By Daphne Abeel
Special to the Mirror-Spectator
WATERTOWN, Mass. — Anyone with a passing knowledge of 20th century photography has seen an image shot by Yousuf Karsh. His photograph ofWinston Churchill is possibly the most frequently reproduced photo portrait in the world.
Thus, it is no wonder that the Armenian Library and Museum of America (ALMA) has celebrated, with two events, its acquisition from Karsh’s widow, Estrellita, of a group of images that will become part of the museum’s permanent collection. It was Bob Khederian, a board member of ALMA, who first made the suggestion that she donate prints to ALMA.
A gala benefit took place on Friday night at the Copley Plaza Hotel and the exhibit, titled “Karsh: Celebrating Humanity,” opened to ALMA members and supporters on Saturday. Certainly, Karsh’s images have drawn attention because he gained access to some of the world’s most famous people. But he would not have achieved international renown without a superb technical mastery of his craft and a deeply-thought-out vision of how he wished to present his subjects. He wrote extensively about his approach to the making of photographic portraits — for example, in his book, Karsh Portfolio, 1967, he stated, “Within every man and woman, a secret is hidden, and as a photographer, it is my task to reveal it.”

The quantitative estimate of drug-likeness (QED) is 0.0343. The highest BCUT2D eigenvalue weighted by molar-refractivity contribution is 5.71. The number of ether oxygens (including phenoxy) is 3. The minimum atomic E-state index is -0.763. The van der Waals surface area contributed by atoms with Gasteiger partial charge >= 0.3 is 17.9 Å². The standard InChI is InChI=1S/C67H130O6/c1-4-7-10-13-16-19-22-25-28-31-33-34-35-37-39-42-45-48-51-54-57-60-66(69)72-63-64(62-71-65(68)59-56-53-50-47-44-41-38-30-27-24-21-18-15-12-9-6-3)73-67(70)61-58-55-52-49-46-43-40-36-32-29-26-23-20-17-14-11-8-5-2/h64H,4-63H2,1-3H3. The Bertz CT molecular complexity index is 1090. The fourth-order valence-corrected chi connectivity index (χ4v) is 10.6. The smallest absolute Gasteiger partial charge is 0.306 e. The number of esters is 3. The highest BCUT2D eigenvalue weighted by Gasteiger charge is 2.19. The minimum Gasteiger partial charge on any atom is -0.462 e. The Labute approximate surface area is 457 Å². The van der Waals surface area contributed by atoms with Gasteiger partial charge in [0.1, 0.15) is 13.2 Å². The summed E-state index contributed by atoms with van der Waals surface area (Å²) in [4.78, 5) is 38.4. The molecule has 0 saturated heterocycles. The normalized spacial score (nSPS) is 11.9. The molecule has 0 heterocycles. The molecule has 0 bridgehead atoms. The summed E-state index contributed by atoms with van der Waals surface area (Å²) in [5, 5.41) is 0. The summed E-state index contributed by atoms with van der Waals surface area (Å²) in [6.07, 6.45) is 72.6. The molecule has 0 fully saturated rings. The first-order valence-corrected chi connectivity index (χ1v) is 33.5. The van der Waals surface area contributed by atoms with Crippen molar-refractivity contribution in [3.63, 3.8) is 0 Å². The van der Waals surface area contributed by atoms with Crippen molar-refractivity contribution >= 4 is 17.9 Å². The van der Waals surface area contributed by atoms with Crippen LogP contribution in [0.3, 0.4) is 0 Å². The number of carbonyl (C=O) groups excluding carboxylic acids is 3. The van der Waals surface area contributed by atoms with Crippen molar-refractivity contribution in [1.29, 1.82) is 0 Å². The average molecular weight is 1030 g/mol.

What may be less familiar to viewers than the iconic portraits themselves are some of the particulars of Karsh’s photographic and printing techniques. For Karsh, taking a portrait was not a matter of sitting someone down in front of a camera and simply clicking the shutter. Extensive preparation and meticulous attention to every detail were key to producing the final product.
Karsh began his study of photography at an early age. Born in Mardin, Turkey in 1908, he was sent by his family, at the age of 16, to Sherbrooke, Quebec, Canada where he apprenticed with his photographer uncle, George Nakash. Nakash felt his nephew had great potential as a photographer and arranged for him to study in Boston with a fellow Armenian portrait photographer, Joseph Garo. When he returned to Canada, he set up his own studio in Ottawa in 1932, not far from the seat of Canada’s government and through a connection with the prime minister, he began to take portraits of prominent figures.